Twenty-five years ago a broad coalition of legislators, business people, education experts, and state officials put together and passed a wide-reaching education reform law. That law reflects a set of shared beliefs—basically, that a combination of increased funding, state testing tied to graduation requirements, new state curriculum frameworks, charter schools, and increased authority for superintendents and principals would lead to better schools. I was part of that coalition, but later came to believe that the law omitted a critical element—working with principals and teachers to help them improve their craft – and helped start a non-profit (the Bay State Reading Institute) to work with elementary and middle schools in this way.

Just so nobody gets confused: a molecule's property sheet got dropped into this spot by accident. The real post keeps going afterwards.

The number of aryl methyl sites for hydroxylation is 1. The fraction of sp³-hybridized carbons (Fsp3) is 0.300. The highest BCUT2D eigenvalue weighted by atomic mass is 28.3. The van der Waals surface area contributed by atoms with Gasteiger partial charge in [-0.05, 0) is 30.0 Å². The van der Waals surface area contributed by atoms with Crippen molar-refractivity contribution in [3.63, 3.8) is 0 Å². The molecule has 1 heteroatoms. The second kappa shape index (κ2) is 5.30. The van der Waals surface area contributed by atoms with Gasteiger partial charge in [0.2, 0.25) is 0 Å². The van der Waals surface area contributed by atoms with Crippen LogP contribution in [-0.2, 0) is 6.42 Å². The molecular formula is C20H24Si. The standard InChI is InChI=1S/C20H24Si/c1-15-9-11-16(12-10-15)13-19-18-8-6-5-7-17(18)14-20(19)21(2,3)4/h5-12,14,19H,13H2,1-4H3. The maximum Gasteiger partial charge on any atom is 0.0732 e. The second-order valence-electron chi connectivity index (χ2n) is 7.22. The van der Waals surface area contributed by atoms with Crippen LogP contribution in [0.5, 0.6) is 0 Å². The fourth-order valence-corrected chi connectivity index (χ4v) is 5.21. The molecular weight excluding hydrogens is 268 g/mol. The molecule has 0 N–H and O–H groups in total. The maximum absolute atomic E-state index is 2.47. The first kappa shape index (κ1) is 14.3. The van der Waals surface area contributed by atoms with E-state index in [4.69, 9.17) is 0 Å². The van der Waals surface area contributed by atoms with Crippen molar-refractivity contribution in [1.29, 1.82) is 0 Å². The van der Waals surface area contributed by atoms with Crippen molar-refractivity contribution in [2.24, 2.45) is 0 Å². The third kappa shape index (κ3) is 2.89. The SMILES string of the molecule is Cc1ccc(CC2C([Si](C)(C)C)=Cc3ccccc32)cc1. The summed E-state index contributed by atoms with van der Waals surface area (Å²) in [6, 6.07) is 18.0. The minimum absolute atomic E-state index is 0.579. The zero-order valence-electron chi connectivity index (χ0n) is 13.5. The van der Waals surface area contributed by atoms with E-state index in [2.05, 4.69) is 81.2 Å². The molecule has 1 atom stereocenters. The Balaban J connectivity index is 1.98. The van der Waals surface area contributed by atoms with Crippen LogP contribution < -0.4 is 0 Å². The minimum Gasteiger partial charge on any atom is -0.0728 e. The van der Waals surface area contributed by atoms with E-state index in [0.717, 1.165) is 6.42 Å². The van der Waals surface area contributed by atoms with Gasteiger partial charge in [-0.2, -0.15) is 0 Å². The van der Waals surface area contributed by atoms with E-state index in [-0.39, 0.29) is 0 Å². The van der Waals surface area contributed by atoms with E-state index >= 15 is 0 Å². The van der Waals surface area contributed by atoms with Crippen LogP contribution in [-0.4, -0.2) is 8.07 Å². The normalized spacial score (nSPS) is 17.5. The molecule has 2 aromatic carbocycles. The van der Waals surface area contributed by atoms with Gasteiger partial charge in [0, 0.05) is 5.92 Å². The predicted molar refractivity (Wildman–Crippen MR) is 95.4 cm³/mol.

Both Adams-Cheshire Regional School District elementary schools have seen increased standardized test scores.
When Carlos entered Kristen Reidy’s first-grade class at the Salemwood School in Malden, Mass., nearly five years ago, his reading scores put him in the “at risk” category. He missed his dad, who was still in the family’s home country in Central America, and he “could get into some behavior problems if you didn’t have the right mitts to catch him and let him know you believe in him,” Ms. Reidy says
You can’t be successful changing adult behavior if you’re looking down on teachers. You have to get them to trust you, to like you, and to have confidence in you